Hostname: page-component-848d4c4894-ndmmz Total loading time: 0 Render date: 2024-05-20T16:59:13.763Z Has data issue: false hasContentIssue false

Gaze behavior in autism

Published online by Cambridge University Press:  31 October 2008

Fred R. Volkmar*
Affiliation:
Child Study Center, Yale University
Linda C. Mayes
Affiliation:
Child Study Center, Yale University
*
Address reprint requests to: Dr. Volkmar, Yale Child Study Center, P.O. Box 3333, New Haven, CT 06510.

Abstract

Gaze behavior was assessed in 20 autistic individuels and in an age- and mental-age-matched mentally retarded control group. A time-sample technique was used to collect frequency of gaze directed at staff, at task, and elsewhere (at other) in familiar educational settings as subjects interacted with familiar staff and engaged in familiar educational activities. Gaze behaviors were sampled in each of three interactional conditions defined by staff-subject ratio. Significant effects of the intensity of the interactional condition were observed for both groups. Overall autistic subjects were more likely to look elsewhere than the matched control cases and looked less at staff during one-to-one interaction. Relationships to age, developmental level, and other measures are discussed.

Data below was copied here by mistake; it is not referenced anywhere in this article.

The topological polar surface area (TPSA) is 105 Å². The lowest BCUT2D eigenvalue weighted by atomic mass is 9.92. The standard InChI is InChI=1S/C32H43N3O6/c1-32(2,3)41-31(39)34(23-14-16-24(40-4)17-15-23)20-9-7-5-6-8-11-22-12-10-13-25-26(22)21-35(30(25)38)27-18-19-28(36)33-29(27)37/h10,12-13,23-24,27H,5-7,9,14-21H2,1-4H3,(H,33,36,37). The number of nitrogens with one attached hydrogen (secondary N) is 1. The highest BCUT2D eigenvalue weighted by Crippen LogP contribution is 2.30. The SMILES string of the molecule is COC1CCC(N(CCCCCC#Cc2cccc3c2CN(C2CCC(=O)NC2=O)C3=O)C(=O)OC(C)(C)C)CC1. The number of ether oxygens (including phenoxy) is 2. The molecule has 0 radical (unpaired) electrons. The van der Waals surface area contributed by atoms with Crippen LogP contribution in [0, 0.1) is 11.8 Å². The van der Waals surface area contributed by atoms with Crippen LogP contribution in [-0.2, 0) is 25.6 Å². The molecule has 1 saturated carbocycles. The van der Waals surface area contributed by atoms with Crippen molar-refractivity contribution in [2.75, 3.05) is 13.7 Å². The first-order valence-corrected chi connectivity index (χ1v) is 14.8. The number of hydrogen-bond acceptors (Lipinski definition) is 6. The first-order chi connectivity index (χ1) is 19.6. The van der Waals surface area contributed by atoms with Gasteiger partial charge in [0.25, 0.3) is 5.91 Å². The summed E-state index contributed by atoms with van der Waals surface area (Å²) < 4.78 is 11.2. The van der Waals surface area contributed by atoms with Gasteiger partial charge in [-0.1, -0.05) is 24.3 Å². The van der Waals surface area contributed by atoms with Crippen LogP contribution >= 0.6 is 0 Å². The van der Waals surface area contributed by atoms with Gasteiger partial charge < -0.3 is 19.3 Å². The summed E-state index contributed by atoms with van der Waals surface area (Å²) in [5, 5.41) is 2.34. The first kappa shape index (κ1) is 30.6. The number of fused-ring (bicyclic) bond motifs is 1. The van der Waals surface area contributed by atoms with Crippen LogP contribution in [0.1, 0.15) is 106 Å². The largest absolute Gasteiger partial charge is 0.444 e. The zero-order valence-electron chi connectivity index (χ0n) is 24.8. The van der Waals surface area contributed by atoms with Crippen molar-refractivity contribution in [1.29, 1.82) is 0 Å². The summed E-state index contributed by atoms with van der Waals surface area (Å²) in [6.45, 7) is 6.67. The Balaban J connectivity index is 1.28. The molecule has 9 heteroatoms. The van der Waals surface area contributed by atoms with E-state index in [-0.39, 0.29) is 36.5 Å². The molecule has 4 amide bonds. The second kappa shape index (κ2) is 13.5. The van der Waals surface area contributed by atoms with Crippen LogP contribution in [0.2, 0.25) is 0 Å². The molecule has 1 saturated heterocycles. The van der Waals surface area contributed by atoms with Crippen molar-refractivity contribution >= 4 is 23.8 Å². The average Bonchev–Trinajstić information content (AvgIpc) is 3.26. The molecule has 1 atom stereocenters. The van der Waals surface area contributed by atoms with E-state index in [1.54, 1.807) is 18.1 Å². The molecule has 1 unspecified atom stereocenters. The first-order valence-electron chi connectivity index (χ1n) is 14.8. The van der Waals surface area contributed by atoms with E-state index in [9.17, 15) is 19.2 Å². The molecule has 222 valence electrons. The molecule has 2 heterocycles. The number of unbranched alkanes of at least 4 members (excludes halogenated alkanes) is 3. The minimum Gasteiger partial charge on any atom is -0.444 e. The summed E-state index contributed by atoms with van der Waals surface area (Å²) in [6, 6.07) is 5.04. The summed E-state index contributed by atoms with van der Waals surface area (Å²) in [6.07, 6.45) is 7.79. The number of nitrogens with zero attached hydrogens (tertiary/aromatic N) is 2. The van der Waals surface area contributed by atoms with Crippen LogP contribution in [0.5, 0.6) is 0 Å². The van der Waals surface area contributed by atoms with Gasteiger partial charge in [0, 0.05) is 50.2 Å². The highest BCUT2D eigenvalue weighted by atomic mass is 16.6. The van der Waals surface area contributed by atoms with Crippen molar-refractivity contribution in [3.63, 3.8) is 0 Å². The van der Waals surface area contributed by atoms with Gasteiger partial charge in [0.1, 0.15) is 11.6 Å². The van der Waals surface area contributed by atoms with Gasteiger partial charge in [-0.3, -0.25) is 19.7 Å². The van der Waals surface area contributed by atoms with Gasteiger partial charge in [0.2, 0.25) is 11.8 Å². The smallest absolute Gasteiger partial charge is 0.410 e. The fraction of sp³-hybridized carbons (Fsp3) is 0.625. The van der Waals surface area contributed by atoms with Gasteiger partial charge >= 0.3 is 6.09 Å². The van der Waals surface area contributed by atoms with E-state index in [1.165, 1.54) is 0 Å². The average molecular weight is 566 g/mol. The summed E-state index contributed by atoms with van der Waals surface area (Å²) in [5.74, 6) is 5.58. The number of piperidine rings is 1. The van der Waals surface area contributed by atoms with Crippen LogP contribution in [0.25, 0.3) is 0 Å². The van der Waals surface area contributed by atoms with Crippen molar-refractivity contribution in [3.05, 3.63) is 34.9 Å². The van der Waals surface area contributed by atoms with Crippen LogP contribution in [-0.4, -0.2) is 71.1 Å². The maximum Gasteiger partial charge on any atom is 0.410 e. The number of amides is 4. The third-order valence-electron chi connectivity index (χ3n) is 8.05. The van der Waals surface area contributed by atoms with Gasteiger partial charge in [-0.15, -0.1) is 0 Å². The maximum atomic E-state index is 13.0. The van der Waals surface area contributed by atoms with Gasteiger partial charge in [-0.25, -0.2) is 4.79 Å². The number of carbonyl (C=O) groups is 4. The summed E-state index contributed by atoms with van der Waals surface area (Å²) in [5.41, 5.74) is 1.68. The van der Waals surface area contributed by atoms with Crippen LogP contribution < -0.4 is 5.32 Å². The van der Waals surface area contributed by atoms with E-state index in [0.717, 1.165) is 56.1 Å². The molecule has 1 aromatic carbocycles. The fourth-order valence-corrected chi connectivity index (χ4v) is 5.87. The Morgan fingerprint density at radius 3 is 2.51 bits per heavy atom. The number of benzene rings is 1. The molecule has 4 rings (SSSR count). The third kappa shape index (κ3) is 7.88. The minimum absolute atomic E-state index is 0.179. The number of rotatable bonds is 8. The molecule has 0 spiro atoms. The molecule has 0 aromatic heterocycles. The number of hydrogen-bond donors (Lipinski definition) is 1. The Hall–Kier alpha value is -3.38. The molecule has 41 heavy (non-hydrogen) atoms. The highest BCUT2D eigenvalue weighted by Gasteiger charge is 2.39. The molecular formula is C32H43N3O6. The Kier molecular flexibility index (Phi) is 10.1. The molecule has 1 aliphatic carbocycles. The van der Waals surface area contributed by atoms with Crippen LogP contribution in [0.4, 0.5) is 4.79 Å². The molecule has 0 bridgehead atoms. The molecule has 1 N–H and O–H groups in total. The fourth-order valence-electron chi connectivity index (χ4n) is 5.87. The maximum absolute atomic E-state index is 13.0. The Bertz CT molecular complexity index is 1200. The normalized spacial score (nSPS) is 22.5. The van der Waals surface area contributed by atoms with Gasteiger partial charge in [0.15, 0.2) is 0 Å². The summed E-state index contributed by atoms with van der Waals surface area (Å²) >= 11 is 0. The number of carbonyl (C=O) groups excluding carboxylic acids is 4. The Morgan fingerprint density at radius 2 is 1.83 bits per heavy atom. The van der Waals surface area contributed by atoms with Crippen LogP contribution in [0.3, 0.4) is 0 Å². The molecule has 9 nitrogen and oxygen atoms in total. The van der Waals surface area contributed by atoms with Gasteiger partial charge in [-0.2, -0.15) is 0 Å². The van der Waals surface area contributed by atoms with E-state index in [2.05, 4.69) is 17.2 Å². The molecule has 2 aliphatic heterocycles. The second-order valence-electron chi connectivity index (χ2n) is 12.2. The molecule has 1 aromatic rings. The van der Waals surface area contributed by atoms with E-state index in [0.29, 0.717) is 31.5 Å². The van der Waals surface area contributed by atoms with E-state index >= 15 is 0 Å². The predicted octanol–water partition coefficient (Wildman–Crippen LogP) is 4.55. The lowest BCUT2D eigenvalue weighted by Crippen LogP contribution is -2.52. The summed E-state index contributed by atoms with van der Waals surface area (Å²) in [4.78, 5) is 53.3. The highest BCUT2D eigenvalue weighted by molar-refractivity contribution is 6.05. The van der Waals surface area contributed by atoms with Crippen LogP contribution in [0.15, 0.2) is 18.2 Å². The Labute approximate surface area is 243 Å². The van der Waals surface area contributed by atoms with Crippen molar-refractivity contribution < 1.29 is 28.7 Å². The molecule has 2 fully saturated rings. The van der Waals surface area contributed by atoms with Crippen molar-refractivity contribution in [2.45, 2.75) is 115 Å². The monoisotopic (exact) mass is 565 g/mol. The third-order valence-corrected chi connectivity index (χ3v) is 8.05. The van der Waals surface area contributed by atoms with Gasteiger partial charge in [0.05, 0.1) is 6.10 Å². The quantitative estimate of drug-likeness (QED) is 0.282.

Type
Research Article
Copyright
Copyright © Cambridge University Press 1990

Access options

Get access to the full version of this content by using one of the access options below. (Log in options will check for institutional or personal access. Content may require purchase if you do not have access.)

References

Bullowa, M. (Ed.) (1979). Before speech: The beginnings of interpersonal communication. Cambridge: Cambridge University Press.Google Scholar
Churchill, D., & Bryson, C. Q. (1972). Looking and approach behavior of psychotic and normal children as a function of adult attention or preoccupation. Comprehensive Psychiatry, 13, 171177.CrossRefGoogle ScholarPubMed